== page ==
- The Washington Times - Sunday, July 23, 2006

Catholic churches across the region responded yesterday to Pope Benedict XVI’s international call for prayers of peace in the Middle East.

More than 1,100 worshippers attended a noon Mass in the Basilica of the National Shrine of the Immaculate Conception in Northeast that was celebrated by Archbishop of Washington Donald W. Wuerl.

“Today we can all be justifiably alarmed that the violence so visible in Lebanon and Israel is qualitatively different from just a year ago because of a new level of weaponry and the wider range of destruction,” the archbishop said.

Archbishop Wuerl met Tuesday in the District with Cardinal Nasrallah P. Sfeir, a leader of the Christian community in Lebanon.

“We came together to pray, to pray for our sisters and brothers in Lebanon, and to pray that God’s grace would touch the hearts of all of those who have the power to bring an end to the suffering, the violence, the division and hatred,” Archbishop Wuerl said.

The pope asked followers Thursday to implore from God the “precious gift of peace” and designated yesterday as a day of prayer and penance for peace in the Middle East.

“The supreme pontiff hopes that prayer will be raised to the Lord for an immediate cease-fire between the sides, for humanitarian corridors to be opened in order to bring help to the suffering people, and for reasonable and responsible negotiations to begin to put an end to objective situations of injustice that exist in that region,” the pope said.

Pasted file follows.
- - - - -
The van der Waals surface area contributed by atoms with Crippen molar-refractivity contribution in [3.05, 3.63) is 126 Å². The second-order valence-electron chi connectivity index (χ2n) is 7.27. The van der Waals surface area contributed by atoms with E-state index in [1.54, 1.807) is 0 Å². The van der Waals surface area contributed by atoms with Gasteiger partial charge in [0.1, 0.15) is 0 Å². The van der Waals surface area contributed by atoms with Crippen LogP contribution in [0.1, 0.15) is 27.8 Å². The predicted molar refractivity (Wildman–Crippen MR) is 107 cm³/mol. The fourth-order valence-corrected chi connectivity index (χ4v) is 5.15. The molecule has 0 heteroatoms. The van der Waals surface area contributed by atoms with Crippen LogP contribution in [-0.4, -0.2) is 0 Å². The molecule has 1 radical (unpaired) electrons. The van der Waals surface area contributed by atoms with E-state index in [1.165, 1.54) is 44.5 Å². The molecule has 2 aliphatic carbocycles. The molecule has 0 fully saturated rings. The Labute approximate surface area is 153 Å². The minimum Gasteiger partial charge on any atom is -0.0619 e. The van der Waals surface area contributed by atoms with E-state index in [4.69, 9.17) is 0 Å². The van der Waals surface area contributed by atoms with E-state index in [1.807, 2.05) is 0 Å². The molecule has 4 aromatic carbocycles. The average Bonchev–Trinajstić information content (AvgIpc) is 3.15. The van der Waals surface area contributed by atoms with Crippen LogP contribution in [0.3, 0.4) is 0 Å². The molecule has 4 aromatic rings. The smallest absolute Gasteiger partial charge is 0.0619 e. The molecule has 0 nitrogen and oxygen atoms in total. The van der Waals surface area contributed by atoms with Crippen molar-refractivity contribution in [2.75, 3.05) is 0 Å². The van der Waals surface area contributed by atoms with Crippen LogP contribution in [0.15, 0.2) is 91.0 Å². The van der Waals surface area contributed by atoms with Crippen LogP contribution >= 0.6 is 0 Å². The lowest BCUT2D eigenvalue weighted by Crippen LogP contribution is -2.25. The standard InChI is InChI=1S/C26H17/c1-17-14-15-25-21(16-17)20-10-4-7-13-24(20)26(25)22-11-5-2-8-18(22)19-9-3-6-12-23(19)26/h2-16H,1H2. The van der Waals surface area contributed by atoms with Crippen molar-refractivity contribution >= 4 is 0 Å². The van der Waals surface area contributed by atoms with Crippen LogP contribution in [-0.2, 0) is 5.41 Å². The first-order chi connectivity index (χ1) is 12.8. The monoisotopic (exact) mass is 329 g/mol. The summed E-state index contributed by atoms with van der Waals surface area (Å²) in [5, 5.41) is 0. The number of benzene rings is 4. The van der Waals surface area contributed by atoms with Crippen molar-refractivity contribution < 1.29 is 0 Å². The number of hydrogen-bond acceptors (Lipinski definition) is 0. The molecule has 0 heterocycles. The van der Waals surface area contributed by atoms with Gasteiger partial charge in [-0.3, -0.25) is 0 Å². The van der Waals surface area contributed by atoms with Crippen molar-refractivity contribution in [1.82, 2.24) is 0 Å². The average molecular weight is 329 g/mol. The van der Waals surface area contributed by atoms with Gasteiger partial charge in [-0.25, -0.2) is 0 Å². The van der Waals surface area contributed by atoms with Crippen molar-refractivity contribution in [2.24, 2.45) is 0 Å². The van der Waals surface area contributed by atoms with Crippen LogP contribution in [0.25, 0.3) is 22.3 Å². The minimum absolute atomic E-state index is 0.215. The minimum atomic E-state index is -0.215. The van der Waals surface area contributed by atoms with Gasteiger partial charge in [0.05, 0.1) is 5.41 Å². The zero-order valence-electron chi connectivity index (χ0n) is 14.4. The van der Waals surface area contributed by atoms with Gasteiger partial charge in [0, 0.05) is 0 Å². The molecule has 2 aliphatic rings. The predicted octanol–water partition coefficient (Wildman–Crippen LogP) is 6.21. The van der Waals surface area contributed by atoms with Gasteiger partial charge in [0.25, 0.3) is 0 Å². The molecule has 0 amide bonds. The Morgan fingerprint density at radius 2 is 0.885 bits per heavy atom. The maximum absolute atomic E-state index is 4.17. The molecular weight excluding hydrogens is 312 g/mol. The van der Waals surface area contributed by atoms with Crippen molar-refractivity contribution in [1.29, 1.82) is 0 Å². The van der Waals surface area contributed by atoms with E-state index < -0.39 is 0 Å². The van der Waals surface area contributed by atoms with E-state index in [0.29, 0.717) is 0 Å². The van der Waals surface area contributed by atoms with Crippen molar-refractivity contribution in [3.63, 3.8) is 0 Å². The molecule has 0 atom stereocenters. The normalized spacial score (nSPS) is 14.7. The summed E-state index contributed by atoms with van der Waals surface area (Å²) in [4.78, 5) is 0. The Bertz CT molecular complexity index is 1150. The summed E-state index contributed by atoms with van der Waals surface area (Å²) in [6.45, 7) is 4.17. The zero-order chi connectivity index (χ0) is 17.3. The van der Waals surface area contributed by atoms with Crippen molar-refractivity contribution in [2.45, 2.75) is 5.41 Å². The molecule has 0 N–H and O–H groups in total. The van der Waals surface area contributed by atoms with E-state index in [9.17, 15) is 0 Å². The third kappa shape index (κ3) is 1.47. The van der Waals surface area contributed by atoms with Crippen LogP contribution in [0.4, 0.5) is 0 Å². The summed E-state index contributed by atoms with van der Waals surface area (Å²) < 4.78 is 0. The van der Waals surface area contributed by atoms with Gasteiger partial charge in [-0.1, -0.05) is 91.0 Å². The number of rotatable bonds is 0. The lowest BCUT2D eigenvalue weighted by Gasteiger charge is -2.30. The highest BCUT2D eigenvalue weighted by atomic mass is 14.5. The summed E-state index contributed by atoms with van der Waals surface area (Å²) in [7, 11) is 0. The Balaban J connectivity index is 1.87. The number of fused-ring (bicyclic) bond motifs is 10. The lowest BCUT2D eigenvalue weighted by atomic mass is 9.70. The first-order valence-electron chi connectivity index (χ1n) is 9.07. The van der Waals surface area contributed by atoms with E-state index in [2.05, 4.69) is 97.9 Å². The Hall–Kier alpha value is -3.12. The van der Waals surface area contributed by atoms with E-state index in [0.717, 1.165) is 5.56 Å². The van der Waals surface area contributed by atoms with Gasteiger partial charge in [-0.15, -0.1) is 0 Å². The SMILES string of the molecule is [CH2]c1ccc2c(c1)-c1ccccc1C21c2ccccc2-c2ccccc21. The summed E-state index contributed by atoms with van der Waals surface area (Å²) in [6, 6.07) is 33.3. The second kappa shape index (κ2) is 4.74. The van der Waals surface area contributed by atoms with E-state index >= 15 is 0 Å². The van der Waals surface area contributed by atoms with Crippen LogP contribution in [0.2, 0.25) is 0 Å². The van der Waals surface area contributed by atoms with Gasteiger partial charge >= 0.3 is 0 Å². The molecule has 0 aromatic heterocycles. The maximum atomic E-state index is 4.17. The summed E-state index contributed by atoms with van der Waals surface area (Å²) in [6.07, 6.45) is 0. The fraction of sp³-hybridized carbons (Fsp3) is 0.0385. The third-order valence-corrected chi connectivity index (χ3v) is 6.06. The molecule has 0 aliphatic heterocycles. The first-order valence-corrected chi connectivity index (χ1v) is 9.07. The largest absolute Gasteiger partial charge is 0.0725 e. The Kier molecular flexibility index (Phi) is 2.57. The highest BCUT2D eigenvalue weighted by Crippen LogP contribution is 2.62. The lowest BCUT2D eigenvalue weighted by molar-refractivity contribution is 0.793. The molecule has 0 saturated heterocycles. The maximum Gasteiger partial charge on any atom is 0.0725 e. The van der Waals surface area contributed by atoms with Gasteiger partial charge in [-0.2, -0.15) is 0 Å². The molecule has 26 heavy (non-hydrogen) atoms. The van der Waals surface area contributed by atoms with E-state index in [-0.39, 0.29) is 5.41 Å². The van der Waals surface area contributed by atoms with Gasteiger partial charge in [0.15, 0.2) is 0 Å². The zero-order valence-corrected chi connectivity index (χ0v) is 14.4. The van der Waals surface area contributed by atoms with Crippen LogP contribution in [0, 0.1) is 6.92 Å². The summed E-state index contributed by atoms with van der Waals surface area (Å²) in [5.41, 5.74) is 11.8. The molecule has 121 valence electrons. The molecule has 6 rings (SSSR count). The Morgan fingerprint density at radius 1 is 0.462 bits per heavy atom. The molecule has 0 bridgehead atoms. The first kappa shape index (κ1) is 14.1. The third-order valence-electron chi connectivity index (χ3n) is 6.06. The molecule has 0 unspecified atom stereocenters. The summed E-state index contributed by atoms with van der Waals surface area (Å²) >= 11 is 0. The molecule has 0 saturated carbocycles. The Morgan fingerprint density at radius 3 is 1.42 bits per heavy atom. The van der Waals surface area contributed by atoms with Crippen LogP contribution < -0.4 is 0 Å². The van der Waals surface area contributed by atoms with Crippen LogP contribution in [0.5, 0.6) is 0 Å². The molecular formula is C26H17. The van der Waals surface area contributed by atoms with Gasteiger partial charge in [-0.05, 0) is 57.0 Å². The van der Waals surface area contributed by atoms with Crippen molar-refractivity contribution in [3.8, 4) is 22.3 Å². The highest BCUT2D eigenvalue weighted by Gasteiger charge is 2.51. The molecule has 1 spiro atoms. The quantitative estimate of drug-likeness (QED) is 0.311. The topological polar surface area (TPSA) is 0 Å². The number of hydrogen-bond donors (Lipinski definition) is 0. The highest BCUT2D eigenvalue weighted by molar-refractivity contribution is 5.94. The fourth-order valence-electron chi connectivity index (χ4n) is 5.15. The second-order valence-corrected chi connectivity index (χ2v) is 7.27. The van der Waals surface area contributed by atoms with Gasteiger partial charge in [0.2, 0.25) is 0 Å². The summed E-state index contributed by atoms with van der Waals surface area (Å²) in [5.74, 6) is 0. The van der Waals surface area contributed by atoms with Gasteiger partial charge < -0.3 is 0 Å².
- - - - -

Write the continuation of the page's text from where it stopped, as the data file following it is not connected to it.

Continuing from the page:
The pope yesterday spoke to about 3,000 people who had gathered outside the chalet where he is vacationing in the Alpine village of Les Combes. He offered sympathy for “the unarmed civilian populations, unjustly struck by this conflict in which they are merely victims, ” the Voice of America reported.

Other news reports said large turnouts were expected in India and in Detroit, which has a large Middle Eastern population, including Arab-Americans and Lebanese-Americans.

Susan Gibbs, a spokeswoman for the Archdiocese of Washington, said the archdiocese sent prayers to the 140 parishes in the region to be included in their services. She also said the Diocese of Arlington sent prayers to its 67 parishes.

Albert Hoeser, of Falls Church, said the Mass at the basilica was a good way to “try to get power with justice.”

Matilde Nucara, traveling in a group from Venice, Italy, called the Mass “moving” and “fantastic.”

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